Some trouble has arisen as a result of winding up orders from courts outside this jurisdiction that affect companies and workers operating within it. Perhaps the answer to this is to frame some European legislation and perhaps the Government could follow up on this. Those companies which are not based here but which operate in the Irish market, and therefore derive large profits from it, should not be given any contracts from any government or State bodies if they decide to break from normal employment practices in the Irish market. The Sinn Féin Bill proposes amendments that offer no real improvements for workers. Furthermore, the current structure provides support for those whose employer has become insolvent.
The Opposition, and Sinn Féin, do not have a monopoly on concern for workers’ rights. Members of my family have been made redundant and been unemployed. Let no one tell me I do not know what this is about.
Deputy Damien English: I welcome the chance to say a few words on the Bill. It is strange we are debating a Bill to improve services for people who have been made redundant and relations between employees and employers while the proposers of the Bill are campaigning against a treaty that will bring stability to the country. Stability is the best way to protect jobs and prevent redundancies. The timing of this debate is amusing.
I understand the sentiment of the Bill. Every Deputy agrees that the more one can do to help employees and employee-employer relations the better, but there must also be a balance. I have said on previous occasions that we must have a balance between the employer and employees. As well as protecting jobs and putting services in place when people lose their jobs, we must also win and create new jobs. We must create an environment that will help that. A foreign employer considering investing in Ireland will ask a number of questions. The first question will be how we voted in the fiscal treaty, because that is about stability and securing our position in Europe. I will not dwell on that, but an outside employer will ask that question.
Deputy Damien English: I am simply saying we should ask ourselves this question. Would an employer, such as Sky or PayPal, who wanted to invest in this country do so if Ireland had voted “No” to the treaty? I think they would think twice about it. We must bear that in mind. People will oppose the treaty for various reasons but I suggest they bear that question in mind.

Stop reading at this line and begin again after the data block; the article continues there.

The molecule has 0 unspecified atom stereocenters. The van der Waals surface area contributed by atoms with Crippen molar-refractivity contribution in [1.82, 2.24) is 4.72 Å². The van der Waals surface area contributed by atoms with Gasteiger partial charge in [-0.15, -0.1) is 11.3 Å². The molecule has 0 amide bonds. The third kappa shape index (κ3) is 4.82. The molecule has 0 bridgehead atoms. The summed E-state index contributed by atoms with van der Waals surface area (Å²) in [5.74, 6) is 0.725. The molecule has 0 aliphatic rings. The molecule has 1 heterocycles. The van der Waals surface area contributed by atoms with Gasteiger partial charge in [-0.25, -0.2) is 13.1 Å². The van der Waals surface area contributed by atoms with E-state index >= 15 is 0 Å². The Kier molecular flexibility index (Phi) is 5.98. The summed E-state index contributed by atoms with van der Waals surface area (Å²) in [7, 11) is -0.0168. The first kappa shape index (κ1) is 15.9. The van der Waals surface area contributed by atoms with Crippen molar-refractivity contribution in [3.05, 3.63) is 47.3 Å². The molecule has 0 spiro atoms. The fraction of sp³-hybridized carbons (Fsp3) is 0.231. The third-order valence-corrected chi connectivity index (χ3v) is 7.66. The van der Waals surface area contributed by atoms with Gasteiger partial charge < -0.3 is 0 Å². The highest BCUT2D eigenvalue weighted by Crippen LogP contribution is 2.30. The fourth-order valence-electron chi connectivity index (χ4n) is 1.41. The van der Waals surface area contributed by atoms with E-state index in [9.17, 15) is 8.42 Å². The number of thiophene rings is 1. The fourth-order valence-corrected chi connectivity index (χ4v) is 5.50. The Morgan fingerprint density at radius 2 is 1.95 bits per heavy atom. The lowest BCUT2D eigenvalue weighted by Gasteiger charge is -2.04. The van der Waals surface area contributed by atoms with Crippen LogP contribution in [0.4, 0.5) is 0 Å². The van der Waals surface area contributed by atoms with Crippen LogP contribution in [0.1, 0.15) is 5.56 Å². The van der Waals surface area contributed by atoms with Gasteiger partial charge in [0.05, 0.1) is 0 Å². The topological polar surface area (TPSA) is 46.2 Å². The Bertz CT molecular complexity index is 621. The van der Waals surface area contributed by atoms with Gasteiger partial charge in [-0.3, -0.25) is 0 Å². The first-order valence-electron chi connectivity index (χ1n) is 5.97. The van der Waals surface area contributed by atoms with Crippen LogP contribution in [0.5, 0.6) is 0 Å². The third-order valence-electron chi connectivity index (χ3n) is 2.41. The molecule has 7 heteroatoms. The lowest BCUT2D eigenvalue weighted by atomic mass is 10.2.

A potential investor will also look at our taxation and employment legislation and at that range of issues. All of these issues will be considered. We must ensure that balance. I am afraid the Bill will tip the balance in the wrong direction.
I regret I missed the speeches from the upper corner of the Chamber this evening. I wanted to hear them. However, I read Deputy Tóibín’s speech of last night. He referred to our neighbouring country and the regulations in the United Kingdom, but he misrepresented the facts. In the United Kingdom, 60 days notice of redundancy is required, but that country is already considering reducing that to 30 days. If we are to mention what other countries do, we should get our facts right. The United Kingdom is on the way back to where we are because they recognise we have got things right.
Other parts of the Bill propose speeding up the service to people who are made redundant and ensuring they receive their entitlements more promptly. I agree we need to improve on that. Changes have been made to that service but more needs to be done. People are still having to wait months, which is far too long.
I repeat what I said when in opposition: we need to provide for companies in a way which foresees the possibility of going out of business or laying off staff and to flag that possibility at an earlier stage, perhaps behind closed doors, to the various agencies such as IDA Ireland, Enterprise Ireland or Departments. I encourage such companies to seek help at an earlier stage. We might consider legislation to allow for that, but increasing the number of days to debate redundancy will not achieve anything. If it did, I would support it but I am not convinced of its benefits and I do not understand what it would achieve. I am in favour of earlier notification to those who might be able to step in and help, if we can do that.
I understand there is a grey area where a company is technically insolvent but the workers are not being made redundant and where the company can be forced to become insolvent so the workers will be entitled to receive redundancy benefits. If we move too fast to wind up a company, we eliminate the chance to bring it back from the brink. Deputy Tóibín, who made this proposal, has worked with many companies in the past. Like other Members who have worked with various companies, Deputy Tóibín must know that a company can be saved at the last minute and come back from the brink. If we move too early, we eliminate the chance of that happening and of saving the company. We then have to re-start the company and move the jobs over so that things become very complicated.
I understand the logic of what the Bill is trying to achieve. Members on all sides agree that no harm is meant by the Bill, but we must get the balance right. There are elements of the Bill that can be worked on. Sinn Féin speakers have asked the Minister to look at the issues raised in the Bill and to work on them. Improvements are called for in this area. We can work on those.